Since the pre-Roman period, a fortified settlement has existed on the hill where Carcassonne now stands. In its present form it is an outstanding example of a medieval fortified town, with its massive defences encircling the castle and the surrounding buildings, its streets and its fine Gothic cathedral. Carcassonne is also of exceptional importance because of the lengthy restoration campaign undertaken by Viollet-le-Duc, one of the founders of the modern science of conservation.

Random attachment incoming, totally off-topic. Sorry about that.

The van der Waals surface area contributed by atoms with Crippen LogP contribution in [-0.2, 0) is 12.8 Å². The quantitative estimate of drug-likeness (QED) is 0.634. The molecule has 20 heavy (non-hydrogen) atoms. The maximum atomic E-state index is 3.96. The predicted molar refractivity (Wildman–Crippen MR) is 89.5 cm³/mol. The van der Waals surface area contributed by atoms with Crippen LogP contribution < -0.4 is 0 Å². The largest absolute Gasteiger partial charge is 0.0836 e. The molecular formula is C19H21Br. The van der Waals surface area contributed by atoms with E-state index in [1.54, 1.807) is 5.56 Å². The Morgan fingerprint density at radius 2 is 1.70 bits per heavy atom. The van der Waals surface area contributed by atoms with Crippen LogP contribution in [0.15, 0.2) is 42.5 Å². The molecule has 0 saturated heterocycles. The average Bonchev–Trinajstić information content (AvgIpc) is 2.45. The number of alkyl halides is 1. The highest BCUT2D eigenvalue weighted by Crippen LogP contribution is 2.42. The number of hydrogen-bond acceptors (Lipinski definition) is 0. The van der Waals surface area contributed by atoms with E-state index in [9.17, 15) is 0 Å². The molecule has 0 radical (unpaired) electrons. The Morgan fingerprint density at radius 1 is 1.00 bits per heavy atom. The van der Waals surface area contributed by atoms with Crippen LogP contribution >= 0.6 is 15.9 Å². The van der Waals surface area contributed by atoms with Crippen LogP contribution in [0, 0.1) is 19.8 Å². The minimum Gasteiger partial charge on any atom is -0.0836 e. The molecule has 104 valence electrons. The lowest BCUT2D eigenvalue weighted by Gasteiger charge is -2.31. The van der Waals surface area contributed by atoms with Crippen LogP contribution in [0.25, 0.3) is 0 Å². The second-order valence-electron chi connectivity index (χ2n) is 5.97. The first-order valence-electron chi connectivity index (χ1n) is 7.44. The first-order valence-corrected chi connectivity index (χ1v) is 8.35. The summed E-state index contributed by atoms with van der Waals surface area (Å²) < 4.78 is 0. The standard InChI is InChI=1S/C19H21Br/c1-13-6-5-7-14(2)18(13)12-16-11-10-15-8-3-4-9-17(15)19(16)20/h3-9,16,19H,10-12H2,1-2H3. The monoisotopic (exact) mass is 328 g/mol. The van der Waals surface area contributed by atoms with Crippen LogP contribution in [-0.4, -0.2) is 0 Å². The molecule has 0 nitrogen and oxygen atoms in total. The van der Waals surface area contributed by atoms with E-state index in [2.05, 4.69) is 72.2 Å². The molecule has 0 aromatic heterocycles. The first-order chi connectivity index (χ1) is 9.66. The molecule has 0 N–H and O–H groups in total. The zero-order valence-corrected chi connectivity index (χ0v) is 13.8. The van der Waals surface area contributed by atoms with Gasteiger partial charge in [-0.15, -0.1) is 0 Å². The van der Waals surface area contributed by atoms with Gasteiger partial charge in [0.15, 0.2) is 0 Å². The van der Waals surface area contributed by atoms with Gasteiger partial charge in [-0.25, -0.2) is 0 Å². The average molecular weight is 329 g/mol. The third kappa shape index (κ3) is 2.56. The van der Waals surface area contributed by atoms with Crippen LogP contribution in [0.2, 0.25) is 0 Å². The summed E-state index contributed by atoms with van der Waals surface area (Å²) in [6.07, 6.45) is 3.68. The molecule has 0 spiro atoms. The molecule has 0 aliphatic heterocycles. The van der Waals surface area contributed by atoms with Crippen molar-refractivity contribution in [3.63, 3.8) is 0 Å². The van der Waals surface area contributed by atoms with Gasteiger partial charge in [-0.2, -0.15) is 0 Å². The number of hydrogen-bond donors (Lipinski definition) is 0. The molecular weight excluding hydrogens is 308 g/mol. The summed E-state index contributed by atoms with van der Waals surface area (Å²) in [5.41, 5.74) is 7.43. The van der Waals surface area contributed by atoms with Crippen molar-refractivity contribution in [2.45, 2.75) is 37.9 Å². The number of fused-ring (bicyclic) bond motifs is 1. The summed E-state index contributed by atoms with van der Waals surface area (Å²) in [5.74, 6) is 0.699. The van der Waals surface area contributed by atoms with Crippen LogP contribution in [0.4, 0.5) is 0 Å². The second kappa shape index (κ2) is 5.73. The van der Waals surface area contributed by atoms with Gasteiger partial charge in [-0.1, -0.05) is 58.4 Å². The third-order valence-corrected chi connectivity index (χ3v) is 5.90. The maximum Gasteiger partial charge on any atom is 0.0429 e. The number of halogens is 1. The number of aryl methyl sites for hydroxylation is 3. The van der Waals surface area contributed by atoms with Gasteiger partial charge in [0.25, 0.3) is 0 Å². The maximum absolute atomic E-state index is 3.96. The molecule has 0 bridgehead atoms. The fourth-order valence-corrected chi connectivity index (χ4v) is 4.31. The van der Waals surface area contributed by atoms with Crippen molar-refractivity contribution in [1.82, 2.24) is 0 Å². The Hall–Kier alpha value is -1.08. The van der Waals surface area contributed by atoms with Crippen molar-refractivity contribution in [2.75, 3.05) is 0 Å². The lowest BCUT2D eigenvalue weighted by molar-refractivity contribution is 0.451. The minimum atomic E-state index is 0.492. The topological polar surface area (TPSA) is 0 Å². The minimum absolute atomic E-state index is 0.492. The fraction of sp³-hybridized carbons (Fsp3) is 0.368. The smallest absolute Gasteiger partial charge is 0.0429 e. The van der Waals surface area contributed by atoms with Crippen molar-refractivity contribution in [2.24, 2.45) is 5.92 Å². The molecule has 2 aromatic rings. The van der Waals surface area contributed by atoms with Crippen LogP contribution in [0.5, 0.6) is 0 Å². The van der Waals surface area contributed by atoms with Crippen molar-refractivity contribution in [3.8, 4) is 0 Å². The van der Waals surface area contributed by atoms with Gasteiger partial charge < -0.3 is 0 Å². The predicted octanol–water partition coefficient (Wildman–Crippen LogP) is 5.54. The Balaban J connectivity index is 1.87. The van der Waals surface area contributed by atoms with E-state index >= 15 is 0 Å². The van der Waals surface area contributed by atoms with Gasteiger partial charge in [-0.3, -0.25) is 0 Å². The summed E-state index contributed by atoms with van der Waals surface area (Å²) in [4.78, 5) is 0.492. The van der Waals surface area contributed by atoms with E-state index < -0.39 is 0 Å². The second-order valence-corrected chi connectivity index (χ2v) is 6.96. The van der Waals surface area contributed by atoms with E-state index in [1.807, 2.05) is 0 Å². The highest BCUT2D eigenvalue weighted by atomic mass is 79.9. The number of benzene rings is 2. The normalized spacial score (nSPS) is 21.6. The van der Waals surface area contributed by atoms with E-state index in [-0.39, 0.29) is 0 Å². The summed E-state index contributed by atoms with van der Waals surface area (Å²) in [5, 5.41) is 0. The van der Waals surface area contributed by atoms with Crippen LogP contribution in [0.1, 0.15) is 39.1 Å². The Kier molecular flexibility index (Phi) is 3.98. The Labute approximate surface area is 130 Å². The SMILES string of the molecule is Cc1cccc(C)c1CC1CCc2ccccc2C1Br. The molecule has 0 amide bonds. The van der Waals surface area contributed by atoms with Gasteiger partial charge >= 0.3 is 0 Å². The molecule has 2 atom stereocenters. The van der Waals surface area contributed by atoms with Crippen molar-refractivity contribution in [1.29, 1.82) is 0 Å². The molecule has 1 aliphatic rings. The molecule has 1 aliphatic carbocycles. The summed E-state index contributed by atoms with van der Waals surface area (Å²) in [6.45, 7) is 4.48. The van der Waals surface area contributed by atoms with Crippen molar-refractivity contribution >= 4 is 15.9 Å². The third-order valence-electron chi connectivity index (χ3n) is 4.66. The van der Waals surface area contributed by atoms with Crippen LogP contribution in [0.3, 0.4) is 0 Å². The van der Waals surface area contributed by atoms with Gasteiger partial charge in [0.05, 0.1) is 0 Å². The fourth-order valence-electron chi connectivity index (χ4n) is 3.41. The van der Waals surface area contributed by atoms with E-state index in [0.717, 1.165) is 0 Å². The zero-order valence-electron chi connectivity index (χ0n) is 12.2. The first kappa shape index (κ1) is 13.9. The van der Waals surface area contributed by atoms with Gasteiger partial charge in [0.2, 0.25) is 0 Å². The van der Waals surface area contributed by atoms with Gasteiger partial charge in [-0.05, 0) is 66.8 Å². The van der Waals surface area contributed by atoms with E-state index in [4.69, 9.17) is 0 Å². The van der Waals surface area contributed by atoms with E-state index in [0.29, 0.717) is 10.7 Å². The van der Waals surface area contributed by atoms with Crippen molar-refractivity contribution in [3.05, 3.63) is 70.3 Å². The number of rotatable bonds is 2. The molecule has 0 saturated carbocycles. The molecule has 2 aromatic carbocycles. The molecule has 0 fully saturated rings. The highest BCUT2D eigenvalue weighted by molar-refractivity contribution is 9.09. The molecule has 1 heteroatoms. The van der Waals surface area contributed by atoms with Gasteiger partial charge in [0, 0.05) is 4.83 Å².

Carcassonne, a hilltop town in southern France’s Languedoc area, is famous for its medieval citadel, La Cité, with numerous watchtowers and double-walled fortifications. The first walls were built in Gallo-Roman times, with major additions made in the 13th and 14th centuries. Château Comtal, a 12th-century castle within the Cité, offers archaeological exhibits and a tour of the inner ramparts.